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Serving Northern St. Louis County, Minnesota

The road to recovery (the rest of the story)

Kathleen McQuillan
Posted 5/1/24

As promised in my last column, “Facing the fear and finding hope”, that appeared in the April 5 edition of the Timberjay, I’m resuming the story of Kelly Cramer and her recovery …

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The road to recovery (the rest of the story)


As promised in my last column, “Facing the fear and finding hope”, that appeared in the April 5 edition of the Timberjay, I’m resuming the story of Kelly Cramer and her recovery from three tick-borne illnesses. To recap, Kelly’s story began in 2021 after hiking with her sister in a forested area near Two Harbors. What started as a recreational outing on an early autumn day soon turned into a nightmare that’s taken a lot of physical and mental healing for nearly three years. At a recent meeting over lunch, Kelly described the unexpected aftermath that had left her not only with an array of problems with her physical health but also an intense fear of being infected again. She’s been working hard, pushing against her comfort zone to regain a normal sense of security in nature. “I was afraid to sit in my suburban back yard at first,” said Kelly. It was the encouragement of her supportive husband who helped coax her to start slowly and begin going on nature walks again. Kelly and her husband now live on the outskirts of Ely. While not completely comfortable yet, she considers her living closer to wilderness now a badge of honor. “I had a choice to either let fear rule my life or stand up to it and proceed forward.”
Since publishing her story, some readers informed me they’d put the story down halfway through because it was just too difficult to finish reading. I was surprised to hear this, but Kelly was not. She explained that feeling repulsed is a common reaction when people first hear about tick behaviors and the serious illnesses that they can transmit. Especially disturbing can be the details of their reproductive cycle and the role that large mammals, including humans, play in their procreative success. By acting as hosts, we who live in close proximity to these tiny arachnids are at greater risk for infection. And when we learn about the risks for serious illness from Lyme and other tick-borne diseases, intense fear is a frequent response. It means the information is getting through. She hopes that distressing emotions will trigger readers’ instincts to take effective precautions, the first step to reducing infection.
After years of research, numerous visits to specialists, and the eventual correct diagnosis, she is ready to talk about her road to recovery. She admits it took a lot of determination to embark on a path toward healing. That’s why she wants to help others live safer and healthier lives.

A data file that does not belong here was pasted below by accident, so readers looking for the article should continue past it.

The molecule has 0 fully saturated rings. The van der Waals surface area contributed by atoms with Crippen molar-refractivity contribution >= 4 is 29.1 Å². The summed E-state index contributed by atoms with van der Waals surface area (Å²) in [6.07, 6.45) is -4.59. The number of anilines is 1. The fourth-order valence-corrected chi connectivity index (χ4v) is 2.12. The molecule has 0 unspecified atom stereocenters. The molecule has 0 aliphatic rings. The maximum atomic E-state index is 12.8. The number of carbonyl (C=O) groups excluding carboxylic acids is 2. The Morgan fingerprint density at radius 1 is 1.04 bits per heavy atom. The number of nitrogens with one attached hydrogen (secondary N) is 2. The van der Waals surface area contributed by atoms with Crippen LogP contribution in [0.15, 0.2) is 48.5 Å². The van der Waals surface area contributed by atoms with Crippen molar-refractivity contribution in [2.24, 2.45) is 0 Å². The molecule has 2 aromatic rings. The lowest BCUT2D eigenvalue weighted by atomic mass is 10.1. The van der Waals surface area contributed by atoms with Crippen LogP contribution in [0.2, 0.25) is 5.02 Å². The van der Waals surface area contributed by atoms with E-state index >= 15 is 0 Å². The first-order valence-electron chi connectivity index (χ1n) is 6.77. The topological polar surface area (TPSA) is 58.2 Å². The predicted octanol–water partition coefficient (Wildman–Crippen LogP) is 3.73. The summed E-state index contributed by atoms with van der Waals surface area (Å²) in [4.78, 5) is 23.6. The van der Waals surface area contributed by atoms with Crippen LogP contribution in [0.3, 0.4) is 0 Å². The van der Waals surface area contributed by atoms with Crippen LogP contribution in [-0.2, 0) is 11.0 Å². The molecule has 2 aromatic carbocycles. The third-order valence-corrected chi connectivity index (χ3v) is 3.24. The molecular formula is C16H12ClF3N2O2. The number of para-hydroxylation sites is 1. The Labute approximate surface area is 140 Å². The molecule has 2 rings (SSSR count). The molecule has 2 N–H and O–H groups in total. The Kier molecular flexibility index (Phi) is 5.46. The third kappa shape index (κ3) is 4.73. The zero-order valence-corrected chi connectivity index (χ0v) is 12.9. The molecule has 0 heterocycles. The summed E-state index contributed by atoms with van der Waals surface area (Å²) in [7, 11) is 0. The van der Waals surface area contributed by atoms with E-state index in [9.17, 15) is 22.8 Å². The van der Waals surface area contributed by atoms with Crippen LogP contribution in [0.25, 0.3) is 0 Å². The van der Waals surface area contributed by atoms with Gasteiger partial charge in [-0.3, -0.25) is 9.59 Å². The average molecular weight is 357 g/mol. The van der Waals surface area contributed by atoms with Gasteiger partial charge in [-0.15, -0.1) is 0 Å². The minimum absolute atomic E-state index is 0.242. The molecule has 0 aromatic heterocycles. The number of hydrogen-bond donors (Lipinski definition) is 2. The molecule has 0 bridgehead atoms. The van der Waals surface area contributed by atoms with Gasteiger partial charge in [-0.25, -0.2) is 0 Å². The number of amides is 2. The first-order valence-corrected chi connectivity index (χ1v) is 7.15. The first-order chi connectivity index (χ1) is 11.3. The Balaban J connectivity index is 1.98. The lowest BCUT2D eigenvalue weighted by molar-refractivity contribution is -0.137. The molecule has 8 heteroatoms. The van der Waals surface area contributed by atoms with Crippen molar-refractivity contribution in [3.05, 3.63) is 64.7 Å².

Her goal was never to frighten people from enjoying being outdoors. Rather, to understand the inevitable risks of sharing a common habitat with infection-bearing co-habitants and being proactive about it. Total isolation isn’t possible nor recommended, but responding appropriately and being proactive is! Climate science predicts that tick-borne and insect-carried diseases will likely continue to rise in our region. Staying as safe as possible only makes sense.
Another aspect of Kelly’s story is her pursuit to find appropriately skilled medical care for Lyme. She became frustrated by the confusing and conflicting information regarding diagnostic protocols and medical treatments. She was fortunate that when she was first examined, she still had signs of multiple tick bites. This confirmed the probable cause of her symptoms. “Not all people are so lucky,” she explained. “Practitioners often won’t confidently claim a tick-bite as the culprit, even when their patient is quite certain it is. This can delay proper testing, or lead to re-testing when Lyme tests come back negative as they often do.”
Lyme symptoms can look similar to those of many other conditions, often sending practitioners down “rabbit holes” that can be unproductive and costly. Extensive testing that aren’t rendering useful results can be frustrating and demoralizing for both doctors and their patients.
Another challenge is that symptoms of Lyme and many other chronic diseases don’t always follow a clear path. They may be characterized by “good days and bad days,” vague and varying symptoms that effect one’s general quality of life, or periods of intense debilitating pain. They may migrate from one area of the body to another, and include headaches, extreme fatigue, loss of energy, or a feeling of malaise. Sleep disturbances, loss of concentration or mood swings are also common. And symptoms can come on gradually or suddenly appear “out of the blue,” making a definitive diagnosis very difficult.